incentives, and crucially why 2017? well, that's because we're going to have now president-elect trump, then president trump in the white house in 2017. here in south korea, of course, you know i've been following the protests against president park. she will either be impeached or step down, and there will be a presidential election. so more transition time here in seoul. so apparently pyongyang is now count oging on this new transit period and new administrations in washington d.c. and seoul to take place and unable to take military action against north korea. they feel this is the ideal time to make progress on nuclear ambitions. simultaneously, apparently kim jong-un believes he will come to the table for dialogue but only once north korea is a nuclear state, it's then that he would
be willing to approach some kind of dialogue with washington and seoul. and by the way, north korea hasn't made any response to the statements made over the last few ways, but when he defected in the summer they called him a criminal and said he was under investigation and that's probably why he escaped. that was at the time. no update on that. but taing hoe is under the protection of the government. he says he won't stop until he dismantled the regime to save his people from -- >> no doubt, alarming concerns being raised by this top diplomat. thank you for the reporting. 2016 has been tough for the entertainment industry. we've seen so much political division around the globe.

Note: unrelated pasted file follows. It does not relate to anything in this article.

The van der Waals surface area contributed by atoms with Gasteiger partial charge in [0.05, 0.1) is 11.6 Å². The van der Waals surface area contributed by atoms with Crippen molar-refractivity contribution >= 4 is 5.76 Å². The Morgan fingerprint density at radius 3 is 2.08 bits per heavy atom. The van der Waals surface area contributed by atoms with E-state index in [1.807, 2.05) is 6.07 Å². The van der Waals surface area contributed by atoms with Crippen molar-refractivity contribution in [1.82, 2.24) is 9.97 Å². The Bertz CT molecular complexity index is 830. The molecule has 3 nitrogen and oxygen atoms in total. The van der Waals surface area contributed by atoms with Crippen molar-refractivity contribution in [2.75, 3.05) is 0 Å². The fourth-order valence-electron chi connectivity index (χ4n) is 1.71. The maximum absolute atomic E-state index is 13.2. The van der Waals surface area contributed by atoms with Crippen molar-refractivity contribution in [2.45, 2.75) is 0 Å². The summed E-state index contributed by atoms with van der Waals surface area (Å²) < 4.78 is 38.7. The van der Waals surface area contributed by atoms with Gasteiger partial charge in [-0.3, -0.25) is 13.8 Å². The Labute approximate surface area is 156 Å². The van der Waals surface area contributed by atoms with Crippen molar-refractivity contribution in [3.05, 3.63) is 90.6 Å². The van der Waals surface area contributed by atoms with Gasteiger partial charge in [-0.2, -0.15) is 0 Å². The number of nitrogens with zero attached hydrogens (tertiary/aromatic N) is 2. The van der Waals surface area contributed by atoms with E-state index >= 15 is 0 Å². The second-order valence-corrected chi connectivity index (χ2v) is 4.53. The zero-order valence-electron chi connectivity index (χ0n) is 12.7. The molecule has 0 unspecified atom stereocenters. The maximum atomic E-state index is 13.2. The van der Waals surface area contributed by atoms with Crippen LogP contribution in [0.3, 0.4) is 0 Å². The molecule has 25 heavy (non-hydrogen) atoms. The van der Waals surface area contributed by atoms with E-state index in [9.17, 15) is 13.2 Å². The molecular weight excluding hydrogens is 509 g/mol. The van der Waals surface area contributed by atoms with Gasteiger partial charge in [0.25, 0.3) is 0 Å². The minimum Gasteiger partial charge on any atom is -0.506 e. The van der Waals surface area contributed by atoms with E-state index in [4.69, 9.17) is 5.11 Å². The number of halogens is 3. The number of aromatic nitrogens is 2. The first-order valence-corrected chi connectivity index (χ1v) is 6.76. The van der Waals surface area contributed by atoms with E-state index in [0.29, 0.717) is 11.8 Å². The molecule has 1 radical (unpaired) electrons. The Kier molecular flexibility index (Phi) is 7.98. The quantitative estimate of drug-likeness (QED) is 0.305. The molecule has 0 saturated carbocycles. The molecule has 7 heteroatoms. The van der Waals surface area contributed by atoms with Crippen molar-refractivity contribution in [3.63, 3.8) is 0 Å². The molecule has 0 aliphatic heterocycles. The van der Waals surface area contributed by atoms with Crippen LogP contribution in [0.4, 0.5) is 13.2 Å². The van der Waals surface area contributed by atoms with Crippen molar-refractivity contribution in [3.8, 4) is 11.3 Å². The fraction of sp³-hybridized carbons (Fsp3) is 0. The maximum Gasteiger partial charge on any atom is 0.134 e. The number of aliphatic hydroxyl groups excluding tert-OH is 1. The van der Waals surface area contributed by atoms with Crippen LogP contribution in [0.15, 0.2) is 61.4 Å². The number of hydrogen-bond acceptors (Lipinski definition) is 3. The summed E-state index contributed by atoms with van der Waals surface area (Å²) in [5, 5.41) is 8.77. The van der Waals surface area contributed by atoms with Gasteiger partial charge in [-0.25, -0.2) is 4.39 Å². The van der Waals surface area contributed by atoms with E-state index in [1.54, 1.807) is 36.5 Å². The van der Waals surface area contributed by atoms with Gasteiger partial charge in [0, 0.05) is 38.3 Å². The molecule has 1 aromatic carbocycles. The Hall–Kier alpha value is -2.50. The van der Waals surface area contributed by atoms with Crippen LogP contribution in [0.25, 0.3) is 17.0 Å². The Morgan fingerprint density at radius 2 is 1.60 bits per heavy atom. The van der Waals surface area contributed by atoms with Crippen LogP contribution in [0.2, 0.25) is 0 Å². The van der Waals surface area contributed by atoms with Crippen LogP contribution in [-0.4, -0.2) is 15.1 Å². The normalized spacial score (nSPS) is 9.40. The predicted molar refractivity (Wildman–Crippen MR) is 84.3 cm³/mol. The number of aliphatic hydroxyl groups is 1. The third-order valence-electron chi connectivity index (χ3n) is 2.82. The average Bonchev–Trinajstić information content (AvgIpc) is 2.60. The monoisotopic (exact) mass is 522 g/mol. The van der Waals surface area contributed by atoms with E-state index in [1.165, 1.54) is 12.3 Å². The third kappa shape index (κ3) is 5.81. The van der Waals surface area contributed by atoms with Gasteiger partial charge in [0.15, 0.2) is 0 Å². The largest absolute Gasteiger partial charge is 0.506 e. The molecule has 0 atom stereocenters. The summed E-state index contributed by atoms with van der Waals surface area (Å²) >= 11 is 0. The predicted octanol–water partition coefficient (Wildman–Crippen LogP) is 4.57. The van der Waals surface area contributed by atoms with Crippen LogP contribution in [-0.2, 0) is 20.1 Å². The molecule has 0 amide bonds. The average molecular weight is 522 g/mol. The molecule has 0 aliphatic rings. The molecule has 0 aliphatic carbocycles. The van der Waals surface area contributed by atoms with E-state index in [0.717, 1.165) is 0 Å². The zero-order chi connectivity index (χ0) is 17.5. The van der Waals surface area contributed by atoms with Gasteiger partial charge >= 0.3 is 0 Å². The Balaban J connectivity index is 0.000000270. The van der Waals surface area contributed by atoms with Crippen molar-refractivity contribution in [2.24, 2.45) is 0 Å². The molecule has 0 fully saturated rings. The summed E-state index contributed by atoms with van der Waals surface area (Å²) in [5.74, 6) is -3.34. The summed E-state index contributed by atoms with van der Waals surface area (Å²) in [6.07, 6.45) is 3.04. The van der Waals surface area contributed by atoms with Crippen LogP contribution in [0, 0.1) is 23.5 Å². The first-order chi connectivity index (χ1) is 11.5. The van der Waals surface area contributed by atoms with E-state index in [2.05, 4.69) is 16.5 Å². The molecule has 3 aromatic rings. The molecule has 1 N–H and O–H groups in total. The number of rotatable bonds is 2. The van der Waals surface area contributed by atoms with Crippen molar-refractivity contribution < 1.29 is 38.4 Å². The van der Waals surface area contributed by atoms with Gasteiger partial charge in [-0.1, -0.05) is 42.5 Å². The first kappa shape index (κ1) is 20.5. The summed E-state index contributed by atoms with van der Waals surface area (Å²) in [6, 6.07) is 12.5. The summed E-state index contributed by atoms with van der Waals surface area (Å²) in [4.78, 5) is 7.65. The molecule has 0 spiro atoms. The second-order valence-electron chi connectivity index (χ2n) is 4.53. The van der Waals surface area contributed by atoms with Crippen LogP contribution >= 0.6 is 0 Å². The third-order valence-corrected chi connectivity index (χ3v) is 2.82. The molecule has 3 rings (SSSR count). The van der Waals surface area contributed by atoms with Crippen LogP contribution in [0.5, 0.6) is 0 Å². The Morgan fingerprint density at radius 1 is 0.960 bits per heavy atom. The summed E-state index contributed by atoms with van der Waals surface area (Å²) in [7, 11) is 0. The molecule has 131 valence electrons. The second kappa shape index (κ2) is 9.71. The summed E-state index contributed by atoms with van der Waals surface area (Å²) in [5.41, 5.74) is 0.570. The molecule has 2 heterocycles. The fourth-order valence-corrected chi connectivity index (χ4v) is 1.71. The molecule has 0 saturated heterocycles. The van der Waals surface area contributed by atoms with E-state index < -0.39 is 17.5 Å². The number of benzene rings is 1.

and devastating images of war. we'll talk to a sociologist about coping with the pain up next. t and light-hearted i take to the open road. healthy, free, the world before me, the long brown path before me leading wherever i choose. the east and the west are mine. the north and the south are mine. all seems beautiful to me.
fisher died on tuesday. she was 60 years old and her colleagues from that movie are sharing their memories of the person that so many people knew as princess leia. fisher was best known for that role, a galactic diplomat on screen, taking on a revolutionary role in real life. billie d. williams said in a tweet, the force is dark today. said he will miss her laughter and kindness. >> she is the latest artistic loss of 2016. here is a look at some of the actors we have lost this year. ♪ >> it was his own business. i always liked him. ♪ >> i think he means mink. >> no, it was for me. >> he was so filled with pain